Do you E-mail or email?
E-mail is out, email is in! Yes, a few weeks ago the editors of the AP Stylebook announced several changes. This may not seem important to some, but to anyone who has ever studied journalism, the AP Stylebook is the “gospel” of style and usage for much of the news media. And per the AP Stylebook, “e-mail” now has been replaced by “email.”
The move follows the AP Stylebook’s decision to change “Web site” to “website” last year. Other changes are:
• Cellphone and smartphone are now one word (no longer cell phone and smart phone)
• Handheld is a noun and hand-held is an adjective
• The acronym of CPR no longer has to be clarified
One might ask, who cares? Trust me, lots of people do. And it can be a little confusing sometimes! Just consider some of the “Ask the Editor” questions on www.apstylebook.com. The following are some examples:
Q. What’s the appropriate punctuation and style to use:
– “Visit our website www.xxxxx.xxx”
– “Visit our website: www.xxxxx.xxx”
– “Visit our website, www.xxxxx.xxx”? – from Baton Rouge, La. on Thu, Apr 28, 2011
A. The second example if it’s a full sentence, with a period at the end. The third if you’re giving the address in the text, but add a comma after the last digit in the address.
Q. Webster’s New World refers to someone who spies on others for gratification to be a Peeping Tom. Does AP have a preference on this reference? – from Lake Charles, La. on Wed, Apr 27, 2011
A. The term is used in AP stories, often spelled peeping Tom.
Q. In the expression, “if your home is underwater financially” — meaning you owe more on it than it is worth– is underwater one word or two, according to the AP? – from Washington on Tue, Apr 26, 2011
A. It’s underwater (one word).
Q. Is it house sitter/pet sitter, as in baby sitter, or hyphenated? – from Illinois on Mon, Apr 25, 2011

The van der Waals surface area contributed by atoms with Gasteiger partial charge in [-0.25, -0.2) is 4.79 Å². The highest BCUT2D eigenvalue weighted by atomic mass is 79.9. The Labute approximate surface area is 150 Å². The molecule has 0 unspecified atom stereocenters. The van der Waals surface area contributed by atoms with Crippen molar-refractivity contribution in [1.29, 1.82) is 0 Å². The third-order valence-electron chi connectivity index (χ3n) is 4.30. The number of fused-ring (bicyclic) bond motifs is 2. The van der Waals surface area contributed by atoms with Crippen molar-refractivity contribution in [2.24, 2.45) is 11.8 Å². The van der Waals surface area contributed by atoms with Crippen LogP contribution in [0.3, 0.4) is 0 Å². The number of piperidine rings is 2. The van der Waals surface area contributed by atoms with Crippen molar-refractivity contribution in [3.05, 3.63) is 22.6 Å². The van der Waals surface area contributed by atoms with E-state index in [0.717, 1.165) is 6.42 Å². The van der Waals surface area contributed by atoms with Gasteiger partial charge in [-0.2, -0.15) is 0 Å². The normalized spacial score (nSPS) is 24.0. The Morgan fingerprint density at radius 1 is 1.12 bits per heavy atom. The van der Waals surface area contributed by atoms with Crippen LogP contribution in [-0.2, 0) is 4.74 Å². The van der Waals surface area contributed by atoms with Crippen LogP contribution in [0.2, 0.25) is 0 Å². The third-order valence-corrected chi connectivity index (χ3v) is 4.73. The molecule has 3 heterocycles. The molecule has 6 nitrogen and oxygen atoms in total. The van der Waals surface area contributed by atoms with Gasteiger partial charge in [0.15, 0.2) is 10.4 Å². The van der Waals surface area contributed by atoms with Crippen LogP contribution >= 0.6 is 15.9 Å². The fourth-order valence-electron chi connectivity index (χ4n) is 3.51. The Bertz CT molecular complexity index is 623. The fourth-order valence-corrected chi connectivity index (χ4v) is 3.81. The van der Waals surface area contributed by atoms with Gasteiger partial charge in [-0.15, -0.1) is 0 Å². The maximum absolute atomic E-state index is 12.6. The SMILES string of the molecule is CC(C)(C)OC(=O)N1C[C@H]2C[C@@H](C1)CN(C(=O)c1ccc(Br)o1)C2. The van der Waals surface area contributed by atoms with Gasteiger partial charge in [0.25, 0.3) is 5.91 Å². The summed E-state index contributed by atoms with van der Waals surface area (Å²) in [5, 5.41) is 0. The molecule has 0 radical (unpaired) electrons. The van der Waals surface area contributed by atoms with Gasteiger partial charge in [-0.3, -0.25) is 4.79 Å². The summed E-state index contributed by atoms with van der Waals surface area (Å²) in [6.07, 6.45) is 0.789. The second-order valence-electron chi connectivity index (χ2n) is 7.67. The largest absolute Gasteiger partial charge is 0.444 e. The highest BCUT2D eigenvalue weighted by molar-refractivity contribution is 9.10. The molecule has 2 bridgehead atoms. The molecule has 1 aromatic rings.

A. In the absence of a formal ruling, I’d go with the two-word spellings to conform to the Stylebook’s baby sitter.
The stylebook is updated annually by Associated Press editors. In 2008, 200 new entries were added, including words and phrases like “podcast,” “text messaging,” “social networking” and “high-definition.” The 2009 edition added the entries “Twitter,” “texting” and “baba ghanoush” (an Arab dish of eggplant mashed and mixed with various seasonings). The 2010 edition included dozens of separate entries on such terms as “app,” “blogs,” “click-throughs,” “friend” and “unfriend” (no hyphen in the latter), “metadata,” “RSS,” “search engine optimization,” “trending,” “widget” and “wiki.”
Can you imagine the English language in year 3,000? Language is a living organism and is evolving at an unbelievable rate. With the blending of religions and cultures and the arrival of better technologies, the core of the language is forever changing. Abbreviated versions of words and new slang are becoming commonly accepted. While some of this is likely a trend, with an emphasis on speed and transfer of data, many of these words will be eternal additions to dialect. And the AP Stylebook is continually evolving to take this into account.
The AP Stylebook in its modern form started in 1953. While nearly 2 million copies of the AP Stylebook have been distributed since 1977 (the year I graduated from journalism school), today it’s developing an online presence with profiles on social media platforms like Twitter (@APStylebook) and Facebook.